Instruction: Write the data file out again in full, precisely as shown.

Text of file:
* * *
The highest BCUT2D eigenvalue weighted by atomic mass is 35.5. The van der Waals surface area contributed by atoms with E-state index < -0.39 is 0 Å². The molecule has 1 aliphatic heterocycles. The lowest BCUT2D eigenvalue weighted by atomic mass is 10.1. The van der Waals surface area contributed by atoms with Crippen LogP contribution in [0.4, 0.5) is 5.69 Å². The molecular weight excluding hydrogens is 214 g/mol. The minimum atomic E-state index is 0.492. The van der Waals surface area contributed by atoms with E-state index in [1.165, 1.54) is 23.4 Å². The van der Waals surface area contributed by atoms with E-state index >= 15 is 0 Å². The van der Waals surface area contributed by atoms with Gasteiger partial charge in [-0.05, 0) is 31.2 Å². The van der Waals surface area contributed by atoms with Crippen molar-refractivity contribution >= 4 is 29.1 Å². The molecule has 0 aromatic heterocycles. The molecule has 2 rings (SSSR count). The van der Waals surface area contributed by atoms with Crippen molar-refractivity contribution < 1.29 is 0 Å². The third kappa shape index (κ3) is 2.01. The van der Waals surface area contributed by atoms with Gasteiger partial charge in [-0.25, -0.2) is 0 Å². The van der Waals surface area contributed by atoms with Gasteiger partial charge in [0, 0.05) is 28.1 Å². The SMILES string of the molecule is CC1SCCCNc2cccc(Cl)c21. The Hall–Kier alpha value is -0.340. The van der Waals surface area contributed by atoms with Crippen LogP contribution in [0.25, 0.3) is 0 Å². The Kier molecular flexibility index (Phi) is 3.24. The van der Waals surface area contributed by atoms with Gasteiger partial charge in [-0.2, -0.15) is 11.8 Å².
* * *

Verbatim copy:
The highest BCUT2D eigenvalue weighted by atomic mass is 35.5. The van der Waals surface area contributed by atoms with E-state index < -0.39 is 0 Å². The molecule has 1 aliphatic heterocycles. The lowest BCUT2D eigenvalue weighted by atomic mass is 10.1. The van der Waals surface area contributed by atoms with Crippen LogP contribution in [0.4, 0.5) is 5.69 Å². The molecular weight excluding hydrogens is 214 g/mol. The minimum atomic E-state index is 0.492. The van der Waals surface area contributed by atoms with E-state index in [1.165, 1.54) is 23.4 Å². The van der Waals surface area contributed by atoms with E-state index >= 15 is 0 Å². The van der Waals surface area contributed by atoms with Gasteiger partial charge in [-0.05, 0) is 31.2 Å². The van der Waals surface area contributed by atoms with Crippen molar-refractivity contribution >= 4 is 29.1 Å². The molecule has 0 aromatic heterocycles. The molecule has 2 rings (SSSR count). The van der Waals surface area contributed by atoms with Crippen molar-refractivity contribution < 1.29 is 0 Å². The third kappa shape index (κ3) is 2.01. The van der Waals surface area contributed by atoms with Gasteiger partial charge in [-0.25, -0.2) is 0 Å². The van der Waals surface area contributed by atoms with Gasteiger partial charge in [0, 0.05) is 28.1 Å². The SMILES string of the molecule is CC1SCCCNc2cccc(Cl)c21. The Hall–Kier alpha value is -0.340. The van der Waals surface area contributed by atoms with Crippen LogP contribution in [0.25, 0.3) is 0 Å². The Kier molecular flexibility index (Phi) is 3.24. The van der Waals surface area contributed by atoms with Gasteiger partial charge in [-0.2, -0.15) is 11.8 Å².